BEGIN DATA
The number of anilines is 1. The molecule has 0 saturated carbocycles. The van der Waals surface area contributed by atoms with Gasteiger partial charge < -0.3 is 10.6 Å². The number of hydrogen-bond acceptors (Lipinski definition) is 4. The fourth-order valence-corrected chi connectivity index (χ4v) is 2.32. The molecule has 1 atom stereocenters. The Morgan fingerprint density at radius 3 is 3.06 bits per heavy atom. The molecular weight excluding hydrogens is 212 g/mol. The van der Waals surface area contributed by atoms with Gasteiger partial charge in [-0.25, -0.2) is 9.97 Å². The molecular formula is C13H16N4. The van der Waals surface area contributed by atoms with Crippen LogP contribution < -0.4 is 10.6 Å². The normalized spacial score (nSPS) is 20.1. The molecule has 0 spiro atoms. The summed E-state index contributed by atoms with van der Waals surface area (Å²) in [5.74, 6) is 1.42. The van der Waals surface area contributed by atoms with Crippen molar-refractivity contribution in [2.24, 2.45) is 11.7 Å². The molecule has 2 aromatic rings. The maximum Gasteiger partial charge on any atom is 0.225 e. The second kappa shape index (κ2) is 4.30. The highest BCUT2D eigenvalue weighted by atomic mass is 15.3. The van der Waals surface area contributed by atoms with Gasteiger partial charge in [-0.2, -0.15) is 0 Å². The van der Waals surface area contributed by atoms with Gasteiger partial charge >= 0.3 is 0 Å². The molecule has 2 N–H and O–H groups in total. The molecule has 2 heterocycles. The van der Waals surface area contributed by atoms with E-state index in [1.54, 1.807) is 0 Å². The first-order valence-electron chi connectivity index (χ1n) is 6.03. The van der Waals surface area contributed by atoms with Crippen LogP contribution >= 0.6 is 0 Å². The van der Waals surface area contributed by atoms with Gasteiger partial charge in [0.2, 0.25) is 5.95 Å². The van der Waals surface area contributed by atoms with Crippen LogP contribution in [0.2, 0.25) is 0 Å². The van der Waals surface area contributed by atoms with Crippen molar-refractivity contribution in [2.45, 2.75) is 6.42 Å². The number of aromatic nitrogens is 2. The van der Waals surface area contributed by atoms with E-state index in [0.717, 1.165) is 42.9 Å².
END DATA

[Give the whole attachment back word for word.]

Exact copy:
The number of anilines is 1. The molecule has 0 saturated carbocycles. The van der Waals surface area contributed by atoms with Gasteiger partial charge < -0.3 is 10.6 Å². The number of hydrogen-bond acceptors (Lipinski definition) is 4. The fourth-order valence-corrected chi connectivity index (χ4v) is 2.32. The molecule has 1 atom stereocenters. The Morgan fingerprint density at radius 3 is 3.06 bits per heavy atom. The molecular weight excluding hydrogens is 212 g/mol. The van der Waals surface area contributed by atoms with Gasteiger partial charge in [-0.25, -0.2) is 9.97 Å². The molecular formula is C13H16N4. The van der Waals surface area contributed by atoms with Crippen LogP contribution < -0.4 is 10.6 Å². The normalized spacial score (nSPS) is 20.1. The molecule has 0 spiro atoms. The summed E-state index contributed by atoms with van der Waals surface area (Å²) in [5.74, 6) is 1.42. The van der Waals surface area contributed by atoms with Crippen molar-refractivity contribution in [2.24, 2.45) is 11.7 Å². The molecule has 2 aromatic rings. The maximum Gasteiger partial charge on any atom is 0.225 e. The second kappa shape index (κ2) is 4.30. The highest BCUT2D eigenvalue weighted by atomic mass is 15.3. The van der Waals surface area contributed by atoms with Gasteiger partial charge in [-0.2, -0.15) is 0 Å². The van der Waals surface area contributed by atoms with Gasteiger partial charge >= 0.3 is 0 Å². The molecule has 2 N–H and O–H groups in total. The molecule has 2 heterocycles. The van der Waals surface area contributed by atoms with E-state index in [1.54, 1.807) is 0 Å². The first-order valence-electron chi connectivity index (χ1n) is 6.03. The van der Waals surface area contributed by atoms with Crippen LogP contribution >= 0.6 is 0 Å². The van der Waals surface area contributed by atoms with Gasteiger partial charge in [0.2, 0.25) is 5.95 Å². The van der Waals surface area contributed by atoms with Crippen LogP contribution in [0.2, 0.25) is 0 Å². The van der Waals surface area contributed by atoms with Crippen molar-refractivity contribution in [2.45, 2.75) is 6.42 Å². The number of aromatic nitrogens is 2. The van der Waals surface area contributed by atoms with E-state index in [0.717, 1.165) is 42.9 Å².